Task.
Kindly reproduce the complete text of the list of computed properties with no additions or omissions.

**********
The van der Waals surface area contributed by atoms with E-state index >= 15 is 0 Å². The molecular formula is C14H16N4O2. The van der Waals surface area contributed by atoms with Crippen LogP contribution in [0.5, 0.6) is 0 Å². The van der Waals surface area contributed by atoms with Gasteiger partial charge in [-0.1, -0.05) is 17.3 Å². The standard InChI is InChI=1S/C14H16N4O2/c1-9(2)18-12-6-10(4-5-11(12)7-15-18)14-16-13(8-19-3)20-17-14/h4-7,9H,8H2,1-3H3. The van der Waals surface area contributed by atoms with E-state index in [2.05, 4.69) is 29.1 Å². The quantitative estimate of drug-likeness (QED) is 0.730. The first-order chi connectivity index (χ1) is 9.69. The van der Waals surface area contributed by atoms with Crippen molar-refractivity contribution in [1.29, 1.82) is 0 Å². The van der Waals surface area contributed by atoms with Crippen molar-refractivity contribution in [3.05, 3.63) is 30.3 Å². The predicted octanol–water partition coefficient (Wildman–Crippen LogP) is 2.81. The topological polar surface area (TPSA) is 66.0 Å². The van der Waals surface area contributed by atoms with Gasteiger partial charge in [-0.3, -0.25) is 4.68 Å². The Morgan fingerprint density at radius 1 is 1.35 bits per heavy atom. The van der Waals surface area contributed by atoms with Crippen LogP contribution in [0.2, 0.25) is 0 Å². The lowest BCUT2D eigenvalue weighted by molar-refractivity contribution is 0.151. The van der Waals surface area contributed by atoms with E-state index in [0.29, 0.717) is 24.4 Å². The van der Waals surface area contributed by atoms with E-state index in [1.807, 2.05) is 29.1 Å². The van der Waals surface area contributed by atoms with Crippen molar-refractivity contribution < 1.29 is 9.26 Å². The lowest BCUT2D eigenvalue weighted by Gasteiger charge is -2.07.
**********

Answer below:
The van der Waals surface area contributed by atoms with E-state index >= 15 is 0 Å². The molecular formula is C14H16N4O2. The van der Waals surface area contributed by atoms with Crippen LogP contribution in [0.5, 0.6) is 0 Å². The van der Waals surface area contributed by atoms with Gasteiger partial charge in [-0.1, -0.05) is 17.3 Å². The standard InChI is InChI=1S/C14H16N4O2/c1-9(2)18-12-6-10(4-5-11(12)7-15-18)14-16-13(8-19-3)20-17-14/h4-7,9H,8H2,1-3H3. The van der Waals surface area contributed by atoms with E-state index in [2.05, 4.69) is 29.1 Å². The quantitative estimate of drug-likeness (QED) is 0.730. The first-order chi connectivity index (χ1) is 9.69. The van der Waals surface area contributed by atoms with Crippen molar-refractivity contribution in [1.29, 1.82) is 0 Å². The van der Waals surface area contributed by atoms with Crippen molar-refractivity contribution in [3.05, 3.63) is 30.3 Å². The predicted octanol–water partition coefficient (Wildman–Crippen LogP) is 2.81. The topological polar surface area (TPSA) is 66.0 Å². The van der Waals surface area contributed by atoms with Gasteiger partial charge in [-0.3, -0.25) is 4.68 Å². The Morgan fingerprint density at radius 1 is 1.35 bits per heavy atom. The van der Waals surface area contributed by atoms with Crippen LogP contribution in [0.2, 0.25) is 0 Å². The lowest BCUT2D eigenvalue weighted by molar-refractivity contribution is 0.151. The van der Waals surface area contributed by atoms with E-state index in [0.29, 0.717) is 24.4 Å². The van der Waals surface area contributed by atoms with E-state index in [1.807, 2.05) is 29.1 Å². The van der Waals surface area contributed by atoms with Crippen molar-refractivity contribution < 1.29 is 9.26 Å². The lowest BCUT2D eigenvalue weighted by Gasteiger charge is -2.07.